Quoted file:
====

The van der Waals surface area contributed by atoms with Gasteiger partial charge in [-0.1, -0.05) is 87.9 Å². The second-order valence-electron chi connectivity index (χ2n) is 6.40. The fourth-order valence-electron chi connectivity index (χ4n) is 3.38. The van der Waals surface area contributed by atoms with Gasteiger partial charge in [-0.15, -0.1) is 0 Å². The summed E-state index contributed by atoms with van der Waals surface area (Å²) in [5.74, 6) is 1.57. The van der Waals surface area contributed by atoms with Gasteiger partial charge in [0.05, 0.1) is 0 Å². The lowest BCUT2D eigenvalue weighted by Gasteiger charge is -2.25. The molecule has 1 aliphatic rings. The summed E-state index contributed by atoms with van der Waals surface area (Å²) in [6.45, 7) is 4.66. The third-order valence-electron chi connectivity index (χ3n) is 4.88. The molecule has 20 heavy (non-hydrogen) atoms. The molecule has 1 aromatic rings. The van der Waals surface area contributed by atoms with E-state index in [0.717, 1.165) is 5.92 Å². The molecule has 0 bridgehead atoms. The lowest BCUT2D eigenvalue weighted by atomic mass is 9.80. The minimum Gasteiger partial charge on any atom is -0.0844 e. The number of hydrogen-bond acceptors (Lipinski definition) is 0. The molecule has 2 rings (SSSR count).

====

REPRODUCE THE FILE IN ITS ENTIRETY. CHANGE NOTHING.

The van der Waals surface area contributed by atoms with Gasteiger partial charge in [-0.1, -0.05) is 87.9 Å². The second-order valence-electron chi connectivity index (χ2n) is 6.40. The fourth-order valence-electron chi connectivity index (χ4n) is 3.38. The van der Waals surface area contributed by atoms with Gasteiger partial charge in [-0.15, -0.1) is 0 Å². The summed E-state index contributed by atoms with van der Waals surface area (Å²) in [5.74, 6) is 1.57. The van der Waals surface area contributed by atoms with Gasteiger partial charge in [0.05, 0.1) is 0 Å². The lowest BCUT2D eigenvalue weighted by Gasteiger charge is -2.25. The molecule has 1 aliphatic rings. The summed E-state index contributed by atoms with van der Waals surface area (Å²) in [6.45, 7) is 4.66. The third-order valence-electron chi connectivity index (χ3n) is 4.88. The molecule has 20 heavy (non-hydrogen) atoms. The molecule has 1 aromatic rings. The van der Waals surface area contributed by atoms with E-state index in [0.717, 1.165) is 5.92 Å². The molecule has 0 bridgehead atoms. The lowest BCUT2D eigenvalue weighted by atomic mass is 9.80. The minimum Gasteiger partial charge on any atom is -0.0844 e. The number of hydrogen-bond acceptors (Lipinski definition) is 0. The molecule has 2 rings (SSSR count).